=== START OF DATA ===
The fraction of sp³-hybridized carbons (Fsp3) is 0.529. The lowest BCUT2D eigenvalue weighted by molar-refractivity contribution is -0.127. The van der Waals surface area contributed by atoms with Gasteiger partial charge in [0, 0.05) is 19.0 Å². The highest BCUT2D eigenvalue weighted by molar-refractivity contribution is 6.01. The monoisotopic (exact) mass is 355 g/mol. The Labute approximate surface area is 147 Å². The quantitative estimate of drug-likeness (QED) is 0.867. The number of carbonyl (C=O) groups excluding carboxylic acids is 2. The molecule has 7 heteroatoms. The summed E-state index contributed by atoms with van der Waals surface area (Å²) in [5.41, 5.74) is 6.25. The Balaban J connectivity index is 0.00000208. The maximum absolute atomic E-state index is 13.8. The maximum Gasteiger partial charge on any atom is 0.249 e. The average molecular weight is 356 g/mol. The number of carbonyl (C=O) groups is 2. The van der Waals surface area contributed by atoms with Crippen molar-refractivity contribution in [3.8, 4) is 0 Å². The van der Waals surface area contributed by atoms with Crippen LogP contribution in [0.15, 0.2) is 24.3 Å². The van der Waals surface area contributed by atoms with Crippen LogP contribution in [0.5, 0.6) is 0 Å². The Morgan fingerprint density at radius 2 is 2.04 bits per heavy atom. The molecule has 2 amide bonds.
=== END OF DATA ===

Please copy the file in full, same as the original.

The fraction of sp³-hybridized carbons (Fsp3) is 0.529. The lowest BCUT2D eigenvalue weighted by molar-refractivity contribution is -0.127. The van der Waals surface area contributed by atoms with Gasteiger partial charge in [0, 0.05) is 19.0 Å². The highest BCUT2D eigenvalue weighted by molar-refractivity contribution is 6.01. The monoisotopic (exact) mass is 355 g/mol. The Labute approximate surface area is 147 Å². The quantitative estimate of drug-likeness (QED) is 0.867. The number of carbonyl (C=O) groups excluding carboxylic acids is 2. The molecule has 7 heteroatoms. The summed E-state index contributed by atoms with van der Waals surface area (Å²) in [5.41, 5.74) is 6.25. The Balaban J connectivity index is 0.00000208. The maximum absolute atomic E-state index is 13.8. The maximum Gasteiger partial charge on any atom is 0.249 e. The average molecular weight is 356 g/mol. The number of carbonyl (C=O) groups is 2. The van der Waals surface area contributed by atoms with Crippen molar-refractivity contribution in [3.8, 4) is 0 Å². The van der Waals surface area contributed by atoms with Crippen LogP contribution in [0.15, 0.2) is 24.3 Å². The van der Waals surface area contributed by atoms with Crippen LogP contribution in [0.5, 0.6) is 0 Å². The Morgan fingerprint density at radius 2 is 2.04 bits per heavy atom. The molecule has 2 amide bonds.